Volkswagen Investing One Billion Euros in Wind Energy

Wind Farm in Neuenkirchen, Germany
Wind Farm in Neuenkirchen, Germany

In an attempt to hedge against future rising energy prices, Volkswagen announced last week that it will invest up to one billion Euros (US$1.45 billion) in renewable energy. The announcement follows the company’s decisions earlier this year to invest in other clean energy projects as well as to launch new electric vehicles.

According to the German language edition of the Financial Times, Volkswagen will become a large investor in two offshore windparks in the North Sea. The investment accomplishes two objectives:  to help the car manufacturer meet its renewable energy goals for 2020 as well as give a boost to Germany’s flagging wind power sector.

Borkum, Germany, soon to be neighbor to an offshore windfarm
Borkum, Germany, soon to be neighbor to an offshore windfarm

While Germany has been a leader in solar energy the past decade, wind power has been a different story. Ambitious projects to build wind power farms in the North Sea have suffered from the lack of investors who saw the proposed projects as too risky. Volkswagen had been in talks with wind power developers for several years but had hesitated to commit to the industry. But the moves of other companies, including the American private equity firm Blackstone, helped open the door to increased investment.  Blackstone closed a deal on one wind farm last month. Now WV is set to invest in two wind power farms, including one 60 miles (95 kilometers) north of Bokum (pictured left), an island off of Germany’s northwestern coast.

For Volkswagen, the investment goes beyond scoring a few corporate social responsibility (CSR) points. True, VW has pledged to reduce its carbon dioxide emissions 40 percent by 2020. But energy security is a concern for European countries, and companies, who have been rattled by volatility in the Middle East and North Africa as well as Russia’s shutdown of its gas supplies to Europe two years ago. And with Angela Merkel’s promise to phase out nuclear energy by 2022, the time for energy intensive firms like Volkswagen to find different sources of power is now.

To that end, the two wind energy projects to which Volkswagen has committed promise to provide about 400 megawatts of electricity of full capacity, or 40 percent of the capacity of a nuclear power plant. The upshot is that the quest to find sources of energy to complement what currently fuels most companies’ operations will be a long, painful one on both sides of the pond.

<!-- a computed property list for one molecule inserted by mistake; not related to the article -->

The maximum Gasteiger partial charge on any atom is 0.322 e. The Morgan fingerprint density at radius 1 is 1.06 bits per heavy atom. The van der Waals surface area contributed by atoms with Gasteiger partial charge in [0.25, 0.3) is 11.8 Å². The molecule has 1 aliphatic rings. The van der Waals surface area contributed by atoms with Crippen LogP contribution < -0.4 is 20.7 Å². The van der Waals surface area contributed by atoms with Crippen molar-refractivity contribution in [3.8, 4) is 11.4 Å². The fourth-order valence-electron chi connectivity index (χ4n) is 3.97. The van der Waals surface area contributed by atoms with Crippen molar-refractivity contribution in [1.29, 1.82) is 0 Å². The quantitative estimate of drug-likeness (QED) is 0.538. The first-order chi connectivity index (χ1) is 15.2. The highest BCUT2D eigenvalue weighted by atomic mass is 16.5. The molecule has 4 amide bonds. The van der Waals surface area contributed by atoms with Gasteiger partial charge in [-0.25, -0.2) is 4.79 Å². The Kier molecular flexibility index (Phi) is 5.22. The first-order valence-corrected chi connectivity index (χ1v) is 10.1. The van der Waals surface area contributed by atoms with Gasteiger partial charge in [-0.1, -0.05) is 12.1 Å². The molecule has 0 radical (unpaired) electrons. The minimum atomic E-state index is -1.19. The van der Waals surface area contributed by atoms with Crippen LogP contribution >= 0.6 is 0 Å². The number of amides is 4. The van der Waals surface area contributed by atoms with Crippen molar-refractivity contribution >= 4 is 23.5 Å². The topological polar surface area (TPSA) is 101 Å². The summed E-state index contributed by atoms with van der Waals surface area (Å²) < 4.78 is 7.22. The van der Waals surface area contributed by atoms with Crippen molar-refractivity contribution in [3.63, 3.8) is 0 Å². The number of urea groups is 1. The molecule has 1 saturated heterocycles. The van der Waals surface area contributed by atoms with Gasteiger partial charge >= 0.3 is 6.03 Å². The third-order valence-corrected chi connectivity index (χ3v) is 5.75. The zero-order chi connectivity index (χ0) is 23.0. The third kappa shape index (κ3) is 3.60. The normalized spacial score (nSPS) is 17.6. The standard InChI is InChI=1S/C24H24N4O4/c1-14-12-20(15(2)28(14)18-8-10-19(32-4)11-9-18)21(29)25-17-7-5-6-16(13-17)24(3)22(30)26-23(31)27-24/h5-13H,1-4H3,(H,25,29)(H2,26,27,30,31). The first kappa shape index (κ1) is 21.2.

Leon Kaye is a consultant, writer, and editor of and also contributes to The Guardian Sustainable Business; you can follow him on Twitter.  He lives in Silicon Valley.


Photo at the top of the story is of a wind farm in Neuenkirchen, Germany, courtesy Wikicommons.

Leon Kaye

Based in Fresno, California, Leon Kaye has written for TriplePundit since 2010. He is currently Executive Editor of 3p, and is also the Director of Social Media and Engagement for 3BL Media. His previous work can also be found in The Guardian, Sustainable Brands and CleanTechnica. You can follow him on Twitter (@LeonKaye) and Instagram (GreenGoPost). He's traveled worldwide and has lived in Korea, the United Arab Emirates and Uruguay.

One response

  1. Two things to think about:
    1. Does this get them off the hook for their 40% reduction commitment? Because making investments, which will presumably be supported by government incentives and other income streams, should not preclude efforts to make their systems and buildings more efficient (and hopefully don’t). If they set an attainable goal for their own operations, that should come first, and I hope it does.

    2. when comparing ‘capacity’ of offshore wind and a nuclear plant (kind of a strange comparison, given nuclear’s virtually zero carbon footprint) keep in mind that wind produces much lower than its machine rated capacity. Not to mention that nuclear plants come in all sizes so that doesn’t give people much to go on either. In short, neither the 400MW capacity number nor the 40% nuclear plant number give us the expected electric output.

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